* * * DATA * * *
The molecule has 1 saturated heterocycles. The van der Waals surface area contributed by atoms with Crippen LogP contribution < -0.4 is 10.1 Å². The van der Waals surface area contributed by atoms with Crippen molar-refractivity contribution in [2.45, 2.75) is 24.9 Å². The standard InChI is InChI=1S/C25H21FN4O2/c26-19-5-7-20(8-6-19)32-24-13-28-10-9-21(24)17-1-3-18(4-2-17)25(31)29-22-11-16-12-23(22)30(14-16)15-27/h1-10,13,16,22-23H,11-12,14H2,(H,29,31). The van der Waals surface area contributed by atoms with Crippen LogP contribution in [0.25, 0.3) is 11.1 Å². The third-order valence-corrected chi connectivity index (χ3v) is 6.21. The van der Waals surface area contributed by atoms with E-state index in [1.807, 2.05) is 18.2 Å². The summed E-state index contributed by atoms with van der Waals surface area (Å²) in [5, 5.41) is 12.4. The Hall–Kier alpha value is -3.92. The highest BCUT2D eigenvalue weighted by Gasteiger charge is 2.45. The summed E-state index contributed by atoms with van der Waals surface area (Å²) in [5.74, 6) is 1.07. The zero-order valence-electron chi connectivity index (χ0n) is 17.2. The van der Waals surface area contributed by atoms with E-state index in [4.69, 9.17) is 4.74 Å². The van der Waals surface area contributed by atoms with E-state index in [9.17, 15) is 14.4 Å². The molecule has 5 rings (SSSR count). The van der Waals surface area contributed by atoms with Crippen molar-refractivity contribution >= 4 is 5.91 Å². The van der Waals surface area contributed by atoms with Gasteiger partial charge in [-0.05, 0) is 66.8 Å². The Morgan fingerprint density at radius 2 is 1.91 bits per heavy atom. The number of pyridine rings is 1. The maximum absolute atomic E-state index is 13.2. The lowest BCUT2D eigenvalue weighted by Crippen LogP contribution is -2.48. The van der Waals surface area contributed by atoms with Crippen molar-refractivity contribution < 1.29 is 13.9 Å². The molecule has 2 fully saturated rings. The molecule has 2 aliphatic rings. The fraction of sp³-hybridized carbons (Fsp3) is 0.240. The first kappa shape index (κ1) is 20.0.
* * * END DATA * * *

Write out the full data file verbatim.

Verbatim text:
The molecule has 1 saturated heterocycles. The van der Waals surface area contributed by atoms with Crippen LogP contribution < -0.4 is 10.1 Å². The van der Waals surface area contributed by atoms with Crippen molar-refractivity contribution in [2.45, 2.75) is 24.9 Å². The standard InChI is InChI=1S/C25H21FN4O2/c26-19-5-7-20(8-6-19)32-24-13-28-10-9-21(24)17-1-3-18(4-2-17)25(31)29-22-11-16-12-23(22)30(14-16)15-27/h1-10,13,16,22-23H,11-12,14H2,(H,29,31). The van der Waals surface area contributed by atoms with Crippen LogP contribution in [0.25, 0.3) is 11.1 Å². The third-order valence-corrected chi connectivity index (χ3v) is 6.21. The van der Waals surface area contributed by atoms with E-state index in [1.807, 2.05) is 18.2 Å². The summed E-state index contributed by atoms with van der Waals surface area (Å²) in [5, 5.41) is 12.4. The Hall–Kier alpha value is -3.92. The highest BCUT2D eigenvalue weighted by Gasteiger charge is 2.45. The summed E-state index contributed by atoms with van der Waals surface area (Å²) in [5.74, 6) is 1.07. The zero-order valence-electron chi connectivity index (χ0n) is 17.2. The van der Waals surface area contributed by atoms with E-state index in [4.69, 9.17) is 4.74 Å². The van der Waals surface area contributed by atoms with E-state index in [9.17, 15) is 14.4 Å². The molecule has 5 rings (SSSR count). The van der Waals surface area contributed by atoms with Crippen molar-refractivity contribution >= 4 is 5.91 Å². The van der Waals surface area contributed by atoms with Gasteiger partial charge in [-0.05, 0) is 66.8 Å². The Morgan fingerprint density at radius 2 is 1.91 bits per heavy atom. The number of pyridine rings is 1. The maximum absolute atomic E-state index is 13.2. The lowest BCUT2D eigenvalue weighted by Crippen LogP contribution is -2.48. The van der Waals surface area contributed by atoms with Crippen molar-refractivity contribution < 1.29 is 13.9 Å². The molecule has 2 fully saturated rings. The molecule has 2 aliphatic rings. The fraction of sp³-hybridized carbons (Fsp3) is 0.240. The first kappa shape index (κ1) is 20.0.